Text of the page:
THE VIEW FROM CHAOS MANOR
View 393 December 19 - 25, 2005
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December 19, 2005
Christmas week begins, and it's harder to keep up.
Regarding the President's speech: Whatever one may believe would have been a better strategy, the national strategy of the United States, duly adopted by those empowered to decide such things, is to wage war with the goal of building a non-hostile, non-jihadist more or less secular state in Iraq. That is likely be difficult. Before the invasion I would have said it bordered on the impossible. It now looks a little more likely, in part, perhaps, because the Iraqis themselves see building such a state as the only way to get us out of their country. And of course a sizable number of Iraqis, possibly even a majority, will feel some gratitude toward us.
The other Iraqis will fear us, and perhaps it is better to be feared and admired than loved. Certainly that is a more easily maintained state of affairs. And other would be enemies can take note.
Our policy is to wage war and proceed to victory. We have no choice but to support that decision.
I note there is a move to attach energy bills to the defense bills. I applaud those efforts. I would applaud even more new bills to streamline the construction of nuclear power plants, and new research into energy storage and distribution for using electricity in transportation. The best way to reduce our commitments to the Middle East is to reduce our dependence on foreign energy supplies.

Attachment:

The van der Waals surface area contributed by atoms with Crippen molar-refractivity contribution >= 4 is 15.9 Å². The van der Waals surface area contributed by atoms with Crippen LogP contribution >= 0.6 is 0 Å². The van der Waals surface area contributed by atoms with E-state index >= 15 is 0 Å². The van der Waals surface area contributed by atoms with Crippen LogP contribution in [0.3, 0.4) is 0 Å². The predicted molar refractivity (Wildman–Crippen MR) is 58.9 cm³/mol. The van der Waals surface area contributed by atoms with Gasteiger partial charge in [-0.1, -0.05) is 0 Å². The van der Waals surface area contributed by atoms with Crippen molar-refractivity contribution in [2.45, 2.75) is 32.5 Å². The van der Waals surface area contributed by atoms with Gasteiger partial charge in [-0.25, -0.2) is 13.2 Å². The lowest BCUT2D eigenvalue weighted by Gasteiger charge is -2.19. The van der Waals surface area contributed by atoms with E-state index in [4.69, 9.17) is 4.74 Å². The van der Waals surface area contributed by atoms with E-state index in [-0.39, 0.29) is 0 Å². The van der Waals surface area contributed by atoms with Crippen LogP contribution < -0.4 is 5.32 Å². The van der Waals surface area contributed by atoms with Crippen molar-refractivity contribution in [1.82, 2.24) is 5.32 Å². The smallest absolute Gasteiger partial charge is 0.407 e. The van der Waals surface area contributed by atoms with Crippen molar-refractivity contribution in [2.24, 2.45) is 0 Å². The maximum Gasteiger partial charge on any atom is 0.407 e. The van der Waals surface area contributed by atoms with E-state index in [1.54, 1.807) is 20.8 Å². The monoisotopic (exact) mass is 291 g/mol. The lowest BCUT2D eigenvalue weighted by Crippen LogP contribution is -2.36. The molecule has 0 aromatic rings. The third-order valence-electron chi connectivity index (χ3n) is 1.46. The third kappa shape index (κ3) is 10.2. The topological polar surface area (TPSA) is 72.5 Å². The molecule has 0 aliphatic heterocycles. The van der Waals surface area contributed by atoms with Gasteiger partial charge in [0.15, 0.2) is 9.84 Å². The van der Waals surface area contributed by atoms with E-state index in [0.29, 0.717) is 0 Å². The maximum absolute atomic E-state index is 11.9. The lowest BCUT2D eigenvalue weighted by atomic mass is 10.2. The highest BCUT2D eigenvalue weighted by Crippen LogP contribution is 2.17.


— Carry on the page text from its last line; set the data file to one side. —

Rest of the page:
I want us out of Iraq, but not in a way that leaves any doubt about what will happen if anyone attacks us, or tries to overthrow the government we leave behind. It will not be a puppet, but it should have many shared interests with us, and that is all we can hope for; and indeed that is worth hoping for. Whether the blood and treasure expended to get that result would have been better spent on some other enterprise is no longer a consideration. It may be worth debating, but in deference to troop morale that debate can be delayed until the job is done. The world is better off with one fewer tyrant, and his example should be a salutary lesson to others: do not even appear to be a threat to the people of the United States.
Things to come: I have been making a list of what I would do if I were suddenly proclaimed emperor.
It's a fairly long list, and over time we can discuss each provision.
First would be to abolish the Department of Education, remove the Federal Government from any attempt to influence, pay for, or control state and local schools; require the Congress to pay attention to the District of Columbia schools with a view to setting examples for the nation; remove all Federal support of teacher unions; and return the question of teacher professionalism and qualifications to the states. Indeed, were I not only emperor but king I would require the states to return control to local school districts. As emperor I would annul the Supreme Court requirement that school districts be equally funded by state taxes, and return control of both education and school taxes to local school districts; justification being that study after study has shown that excellence in education is entirely unrelated to funding, with the directly Federally controlled schools in Kansas City being a prime example. I would not object to states adopting a policy of providing some minimum funding to schools with the balance to be provided by local taxes set by locally controlled boards, but I would not require it.